You are here

10 Point Plan to Deliver Housing for All

Social Justice Ireland has today submitted our 10 Point Plan to deliver Housing for Allas part of the Government's anticipated new housing strategy. Our proposals move away from housing as a commodity towards housing as a home, addressing deficits in homelessness prevention and supports; necessary increases in social housing provision; affordable housing; strengthening the private rented sector; and ensuring that housing developments are provide for sustainable communities. 

In November 2019, Social Justice Ireland presented a paper at our Annual Social Policy Conference reviewing the progress of Rebuilding Ireland, the Government’s housing strategy[1]. Our review found this strategy lacking under each of the five pillars. Any new Housing Strategy must address these deficiencies and take a fresh approach to housing. We must move away from viewing housing as an asset and instead, return to housing as a social good, an essential component of ensuring a decent standard of living.

Our 10 Point Plan includes:

  1. Expand Housing First to families, providing wraparound services and supports for children and parents.
  2. Acquire an equity stake in properties in mortgage distress, leaving families in situ and increasing the State’s housing stock.
  3. Build 14,341 social homes each year for the next 10 years at an annual investment of €3.3 billion.
  4. Prohibit the sale of State lands suitable for residential development and use this land to build social housing.
  5. Ensure that AHBs (Approved Housing Bodies) retain their housing stock as social housing and prohibit their sale on the private market by AHBs.
  6. Address housing affordability on the supply-side rather than investing in demand-side schemes that artificially maintain high house prices.
  7. Close all tax loopholes for large-scale investment vehicles purchasing residential properties.
  8. Invest in Property Inspections and enforcements.
  9. Legislate to increase tenant protections and introduce long-term leases.
  10. Invest in the services and infrastructure to support housing developments, with particular focus on social housing developments.

In addition to the above, Government needs to get the data right. The data on homelessness in Ireland has been denounced as “statistical obfuscation if not ‘corruption’.”[2], however this statistical obfuscation persists across all housing data.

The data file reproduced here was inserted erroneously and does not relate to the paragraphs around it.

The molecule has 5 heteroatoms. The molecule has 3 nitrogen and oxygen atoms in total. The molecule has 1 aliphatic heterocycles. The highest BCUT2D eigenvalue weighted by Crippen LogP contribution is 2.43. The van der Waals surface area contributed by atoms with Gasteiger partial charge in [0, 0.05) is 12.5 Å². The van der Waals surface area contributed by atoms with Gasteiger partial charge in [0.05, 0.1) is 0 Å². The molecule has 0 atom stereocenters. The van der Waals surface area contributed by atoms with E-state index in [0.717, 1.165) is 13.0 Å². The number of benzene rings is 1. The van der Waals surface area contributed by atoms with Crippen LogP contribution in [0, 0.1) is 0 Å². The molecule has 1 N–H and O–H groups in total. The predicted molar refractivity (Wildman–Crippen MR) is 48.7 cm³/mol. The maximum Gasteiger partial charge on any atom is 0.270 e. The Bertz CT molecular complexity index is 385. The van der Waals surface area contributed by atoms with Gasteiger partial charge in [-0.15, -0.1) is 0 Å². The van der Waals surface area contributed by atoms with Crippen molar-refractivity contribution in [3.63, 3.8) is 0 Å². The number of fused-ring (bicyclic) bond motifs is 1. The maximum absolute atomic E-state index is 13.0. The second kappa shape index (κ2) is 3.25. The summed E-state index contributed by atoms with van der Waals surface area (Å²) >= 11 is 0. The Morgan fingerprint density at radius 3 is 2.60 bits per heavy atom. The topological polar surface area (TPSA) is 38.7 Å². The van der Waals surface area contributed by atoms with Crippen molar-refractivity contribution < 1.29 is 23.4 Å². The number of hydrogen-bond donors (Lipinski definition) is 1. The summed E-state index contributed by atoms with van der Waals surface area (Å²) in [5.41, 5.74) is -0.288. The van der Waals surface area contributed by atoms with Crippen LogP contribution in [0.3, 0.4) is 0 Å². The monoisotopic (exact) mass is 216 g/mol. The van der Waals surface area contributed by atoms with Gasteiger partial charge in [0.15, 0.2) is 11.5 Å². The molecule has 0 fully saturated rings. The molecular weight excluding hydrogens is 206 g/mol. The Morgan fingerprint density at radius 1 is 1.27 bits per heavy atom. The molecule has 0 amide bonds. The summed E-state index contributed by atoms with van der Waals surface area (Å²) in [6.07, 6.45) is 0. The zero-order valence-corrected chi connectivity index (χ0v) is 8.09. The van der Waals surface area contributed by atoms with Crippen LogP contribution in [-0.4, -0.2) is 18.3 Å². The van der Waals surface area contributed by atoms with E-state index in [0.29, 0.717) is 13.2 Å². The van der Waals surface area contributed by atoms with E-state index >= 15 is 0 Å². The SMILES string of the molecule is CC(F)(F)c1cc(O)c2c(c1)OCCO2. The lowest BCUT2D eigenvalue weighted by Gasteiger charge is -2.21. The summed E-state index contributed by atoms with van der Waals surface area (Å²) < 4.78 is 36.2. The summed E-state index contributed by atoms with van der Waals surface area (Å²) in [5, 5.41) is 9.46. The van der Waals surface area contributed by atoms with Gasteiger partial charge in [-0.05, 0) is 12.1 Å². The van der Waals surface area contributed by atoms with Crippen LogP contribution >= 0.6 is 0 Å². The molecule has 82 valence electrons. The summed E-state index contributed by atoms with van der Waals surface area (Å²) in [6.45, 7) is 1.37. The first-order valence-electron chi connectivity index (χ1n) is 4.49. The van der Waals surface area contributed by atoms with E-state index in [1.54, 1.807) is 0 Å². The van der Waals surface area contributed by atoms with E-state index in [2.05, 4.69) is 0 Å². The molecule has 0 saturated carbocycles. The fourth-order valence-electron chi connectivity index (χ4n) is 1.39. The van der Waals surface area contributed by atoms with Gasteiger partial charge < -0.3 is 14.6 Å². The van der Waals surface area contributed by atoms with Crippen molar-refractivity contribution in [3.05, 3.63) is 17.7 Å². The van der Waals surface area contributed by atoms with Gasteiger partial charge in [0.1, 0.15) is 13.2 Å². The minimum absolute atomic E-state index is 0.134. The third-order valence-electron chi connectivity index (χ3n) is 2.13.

• Data on homelessness does not account for couch surfers, people living with family or friends, or (as it once did) households temporarily accommodated in own-door accommodation by Local Authorities.
  • Social housing waiting lists do not count households in receipt of HAP, but do count those in receipt of Rent Supplement. The number of households on social housing waiting lists across the country has officially decreased by over 30,000 since 2016. In reality, it has increased by more than that amount since then.
  • The 2020 Social Housing Construction Statistics Report provides a ‘Total Cumulative Social Housing Delivery’ figure for HAP as 80,827. This includes all HAP tenancies started between 2016 and 2020, but does not account for exits or duplications caused by renewals. The real figure, according to the HAP Exchequer Spend Landlord Payments 2019-2020 report is 59,821.
  • Construction reports consistently duplicate outputs by counting construction starts and construction completions as two datasets.

Ireland needs a housing strategy that is evidence-based. That evidence must be robust and reliable. As part of a new housing strategy, the Minister must commit to clarifying the data and ensuring that reports are consistent and accurate.

To view the full text of Social Justice Ireland's submission CLICK  HERE.


[1] https://www.socialjustice.ie/sites/default/files/attach/publication/6081...


[2] Daly, M. (2019), ESPN Thematic Report on National strategies to fight homelessness and housing exclusion – Ireland, European Social Policy Network (ESPN), Brussels: European Commission.

Tags: